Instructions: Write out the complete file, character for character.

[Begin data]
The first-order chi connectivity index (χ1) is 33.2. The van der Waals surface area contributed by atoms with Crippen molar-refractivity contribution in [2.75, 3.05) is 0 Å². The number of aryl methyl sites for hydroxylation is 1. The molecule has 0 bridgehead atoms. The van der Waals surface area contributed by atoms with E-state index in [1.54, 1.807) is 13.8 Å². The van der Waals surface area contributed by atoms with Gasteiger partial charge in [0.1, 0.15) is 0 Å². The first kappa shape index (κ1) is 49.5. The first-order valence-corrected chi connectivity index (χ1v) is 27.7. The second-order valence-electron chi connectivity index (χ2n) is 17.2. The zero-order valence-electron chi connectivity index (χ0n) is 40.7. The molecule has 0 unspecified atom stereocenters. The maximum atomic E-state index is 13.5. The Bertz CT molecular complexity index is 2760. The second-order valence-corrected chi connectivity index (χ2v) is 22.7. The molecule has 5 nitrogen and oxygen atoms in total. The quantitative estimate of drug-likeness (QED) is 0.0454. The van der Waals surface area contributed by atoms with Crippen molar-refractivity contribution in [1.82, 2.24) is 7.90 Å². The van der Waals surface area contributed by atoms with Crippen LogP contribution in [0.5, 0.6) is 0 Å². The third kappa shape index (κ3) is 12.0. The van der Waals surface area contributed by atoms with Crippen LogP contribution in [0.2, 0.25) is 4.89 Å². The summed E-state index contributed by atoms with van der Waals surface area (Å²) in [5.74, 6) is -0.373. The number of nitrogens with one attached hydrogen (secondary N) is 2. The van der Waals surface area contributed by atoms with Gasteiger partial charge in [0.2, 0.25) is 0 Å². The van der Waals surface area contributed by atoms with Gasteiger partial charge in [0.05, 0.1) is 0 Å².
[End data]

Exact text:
The first-order chi connectivity index (χ1) is 33.2. The van der Waals surface area contributed by atoms with Crippen molar-refractivity contribution in [2.75, 3.05) is 0 Å². The number of aryl methyl sites for hydroxylation is 1. The molecule has 0 bridgehead atoms. The van der Waals surface area contributed by atoms with E-state index in [1.54, 1.807) is 13.8 Å². The van der Waals surface area contributed by atoms with Gasteiger partial charge in [0.1, 0.15) is 0 Å². The first kappa shape index (κ1) is 49.5. The first-order valence-corrected chi connectivity index (χ1v) is 27.7. The second-order valence-electron chi connectivity index (χ2n) is 17.2. The zero-order valence-electron chi connectivity index (χ0n) is 40.7. The molecule has 0 unspecified atom stereocenters. The maximum atomic E-state index is 13.5. The Bertz CT molecular complexity index is 2760. The second-order valence-corrected chi connectivity index (χ2v) is 22.7. The molecule has 5 nitrogen and oxygen atoms in total. The quantitative estimate of drug-likeness (QED) is 0.0454. The van der Waals surface area contributed by atoms with Crippen molar-refractivity contribution in [1.82, 2.24) is 7.90 Å². The van der Waals surface area contributed by atoms with Crippen LogP contribution in [0.5, 0.6) is 0 Å². The third kappa shape index (κ3) is 12.0. The van der Waals surface area contributed by atoms with Crippen LogP contribution in [0.2, 0.25) is 4.89 Å². The summed E-state index contributed by atoms with van der Waals surface area (Å²) in [5.74, 6) is -0.373. The number of nitrogens with one attached hydrogen (secondary N) is 2. The van der Waals surface area contributed by atoms with Gasteiger partial charge in [0.2, 0.25) is 0 Å². The van der Waals surface area contributed by atoms with Gasteiger partial charge in [0.05, 0.1) is 0 Å².